“After all that digging, we got the results back within a few hours — and that gave us a road map for the excavation. It showed us not just the bones but the outline of the individual buried in the grave.”
Among the experts Givens contacted first to help with this weekend’s critical excavation was famed forensic anthropologist Douglas W. Owsley, who previously worked with Jamestown on numerous projects, including the 2013 study that confirmed evidence of survival cannibalism among the settlers during the so-called “Starving Time” of 1609-10.
He also called prominent archaeo-geneticist Turi King of the University of Leicester in England, who led the widely publicized 2014 study that identified a set of human remains unearthed in a Leicester parking lot as those of King Richard III.
“One of the biggest things about working with ancient DNA is the danger of contaminating it with modern DNA. It’s very fragmented and damaged,” King said Tuesday, describing the reason she recommended not only the masks, gloves and hooded coveralls the archaeologists wore but also the isolation enclosure built around the excavation site.
“All you have to do to breathe and it can be contaminated. Your DNA swamps out whatever signal is left.”
Beginning at 8:30 a.m. Saturday, Givens and Hartley worked alongside Jamestown conservator Michael Lavin and staff archaeologist Bob Chartrand through some 15 hours of excavation.
The long hours continued on Sunday, with Owsley and King assisting, but well before then the team realized they had misinterpreted the images generated by the ground-penetrating radar.
“We couldn’t find a cranium — only a soil stain,” Hartley recalled Tuesday.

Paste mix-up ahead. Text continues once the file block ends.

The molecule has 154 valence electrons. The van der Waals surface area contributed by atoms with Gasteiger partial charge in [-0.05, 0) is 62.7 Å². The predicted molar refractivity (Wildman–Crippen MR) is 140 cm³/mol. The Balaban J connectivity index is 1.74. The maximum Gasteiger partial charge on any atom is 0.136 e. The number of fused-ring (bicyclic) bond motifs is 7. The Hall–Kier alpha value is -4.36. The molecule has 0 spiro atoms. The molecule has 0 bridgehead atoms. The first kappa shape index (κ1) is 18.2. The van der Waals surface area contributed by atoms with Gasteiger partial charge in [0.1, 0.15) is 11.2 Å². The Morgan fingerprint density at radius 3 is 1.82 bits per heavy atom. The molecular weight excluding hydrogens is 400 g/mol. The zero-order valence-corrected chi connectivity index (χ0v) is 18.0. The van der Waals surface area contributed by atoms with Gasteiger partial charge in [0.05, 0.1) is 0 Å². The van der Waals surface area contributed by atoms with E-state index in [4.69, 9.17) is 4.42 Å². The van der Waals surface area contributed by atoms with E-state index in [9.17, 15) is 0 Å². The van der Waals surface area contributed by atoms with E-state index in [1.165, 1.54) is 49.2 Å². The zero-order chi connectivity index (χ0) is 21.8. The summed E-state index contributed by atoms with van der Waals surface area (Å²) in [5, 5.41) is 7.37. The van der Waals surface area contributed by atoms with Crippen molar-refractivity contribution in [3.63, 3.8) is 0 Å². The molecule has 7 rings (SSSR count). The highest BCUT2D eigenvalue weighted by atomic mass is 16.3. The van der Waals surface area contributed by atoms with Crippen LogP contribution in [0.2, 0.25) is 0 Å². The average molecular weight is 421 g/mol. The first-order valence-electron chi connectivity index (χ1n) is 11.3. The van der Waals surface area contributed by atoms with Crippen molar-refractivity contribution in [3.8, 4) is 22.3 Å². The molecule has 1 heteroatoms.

“Then I remembered that we had found a disarticulated cranium in the overlapping grave — and it was still in our collection. We also started finding teeth — and that made us all very excited.”
Removing the C1 vertebrae found among the remains, the team took it to the lab, where “it fit onto the cranium like a glove — so we knew it was right,” Givens said.
The recovered teeth fit into place smoothly and cleanly, too, providing still more evidence that the cranium and skeletal remains came from the same individual.
“The best, most exciting thing about the grave was how clean it was,” Hartley said.
“All the other graves we’ve found have been later — and they were all filled up with plaster and debris from the church.”
Owsley and King continued to take samples through Monday for the battery of tests that will be conducted at labs in England and the U.S., including the forensics lab of the FBI.
In addition to removing tissue from the cranium and the teeth, the team recovered dental plaque residues that will be analyzed at the Medical College of Virginia in an attempt to determine what might have caused Yeardley’s death, Givens said.
Work will continue inside the church, where Hartley and her team still have numerous puzzles to sort out before the project is over.
But if all the newly recovered evidence leads where they think, the mystery of Yeardley’s burial place — which originally was marked by the elaborate headstone that was later moved — is close to being solved.
“As an organization, we’ve been looking for this since 1901,” Hartley said, describing the pioneering digs conducted by Jamestown Rediscovery’s parent organization.
“That’s when they found the headstone they called ‘the Knight’s Tomb.’ And more than 100 years later we think we’ve found the individual whose grave it marked.”
Erickson can be reached by phone at 757-247-4783.